How to choose the best bank for a small business loan: 6 steps
The Bankrate promise
At Bankrate we strive to help you make smarter financial decisions. While we adhere to strict , this post may contain references to products from our partners. Here's an explanation for .
Small businesses typically need a steady cash flow to succeed. But ebbs and flows in business, along with opportunities to grow, mean businesses sometimes need an infusion of cash.
One way to get additional capital is by securing a small business loan. While there are many types of lenders small business owners can turn to, many prefer to work with a traditional bank. Banks offer hands-on, in-person service
If that’s your philosophy, read on to learn what to consider when researching the best banks for business loans.
1. Consider the different kinds of banks
Many business owners turn first to large national banks, like U.S. Bank. But most banks offer small business loans.
Small business owners may find borrowing opportunities with regional and small community banks, along with credit unions. In fact, the loan approval rate at small banks and credit unions is higher than at big banks.
|Bank type||Small business loan approval rate, Feb. 2023|
The pros and cons of each type of bank should be among the factors you consider when choosing a bank for a business loan.
Big banks may offer more types of loans and larger maximum amounts, but there may be more fees associated with them. And as outlined above, it is more difficult to get your loan approved.
Conversely, small banks and credit unions sometimes offer a more personalized service. You may personally know the lending manager, and the bank or credit union may be heavily involved in the community. Additionally, fees may be lower. However, loan amounts may be smaller.
2. Determine your business’s needs
Before deciding on the best bank for your business loan, you must determine the loan’s purpose. This will help you choose a type of loan.
You may want a term loan for long-term funding or a line of credit to fill temporary gaps. You might want a specialized loan that fits a specific purpose, like an equipment loan or commercial mortgage. Or, if you don’t mind the wait, you might want the interest rate caps a government-backed SBA loan offers.
After you’ve chosen a loan type, determine how much money you want to borrow and how much you can comfortably repay.
3. Assess your business’s qualifications
Each lending institution will have its own loan requirements. But there are several common requirements.
Among the factors often considered are the company’s annual revenue, time in business, business plan, business credit score and owner’s personal finances.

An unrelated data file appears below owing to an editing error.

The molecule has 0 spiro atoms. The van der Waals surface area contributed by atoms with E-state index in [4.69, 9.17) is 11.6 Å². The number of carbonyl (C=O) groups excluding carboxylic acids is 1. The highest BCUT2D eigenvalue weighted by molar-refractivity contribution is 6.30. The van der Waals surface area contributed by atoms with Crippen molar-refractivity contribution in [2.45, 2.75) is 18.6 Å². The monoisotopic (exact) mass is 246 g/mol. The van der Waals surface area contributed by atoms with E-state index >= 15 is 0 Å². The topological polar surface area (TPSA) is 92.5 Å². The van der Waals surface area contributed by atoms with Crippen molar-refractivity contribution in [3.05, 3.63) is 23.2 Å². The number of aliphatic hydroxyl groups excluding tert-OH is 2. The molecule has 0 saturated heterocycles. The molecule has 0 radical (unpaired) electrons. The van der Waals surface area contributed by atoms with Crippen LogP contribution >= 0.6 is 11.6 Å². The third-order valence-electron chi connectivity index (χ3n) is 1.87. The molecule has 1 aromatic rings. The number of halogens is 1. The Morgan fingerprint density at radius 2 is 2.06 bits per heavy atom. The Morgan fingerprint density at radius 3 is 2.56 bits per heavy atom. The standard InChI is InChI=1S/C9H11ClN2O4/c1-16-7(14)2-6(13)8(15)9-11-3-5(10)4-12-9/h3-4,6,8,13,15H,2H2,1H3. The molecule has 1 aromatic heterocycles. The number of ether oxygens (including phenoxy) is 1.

Some lending institutions are transparent about their requirements and publish them on their website. Others won’t reveal that information until you either talk to a loan officer on the phone or start your application.
4. Search for matching banks that offer small business loans
Now that you’ve determined the purpose of your loan, the amount of funding you need and the amount you can afford to repay each month, it’s time to start looking for the best bank for your business loan.
Compile a list of banks you may want to consider that offer small business loans. Consider including institutions from all categories — large and small banks and credit unions. This list should also include any bank in which you already have an account, either business or personal.
5. Compare rates, fees and other details
For each lending institution you consider, compare their lending requirements. You may want to create a chart listing their interest rates, term lengths, fees, minimum credit scores and minimum annual revenue.
Additionally, you may want to compare the interest rate each institution charges to the national median. Just remember that lenders offer a range of rates — the rate you receive will depend on your and your business’s creditworthiness, among other factors.
6. Gather your information and apply
Once you’ve completed this evaluation and chosen the best bank for your business loan, it’s time to gather the necessary business documents and submit your application or applications.
Traditional lenders often have more extensive documentation requirements than online and alternative ones. The bank or credit union you select will list their required documentation. It typically includes your company’s financials, articles of incorporation and your personal and business tax returns.
You may be able to apply online, but many traditional lenders will require you to call or make an appointment to apply in person.
The bottom line
Choosing the right bank for your business loan takes time and work. But it’s an important decision. You will have a relationship with this bank for months or years as you repay your loan. So, systematically go through these steps to select the best bank for your business’s loan.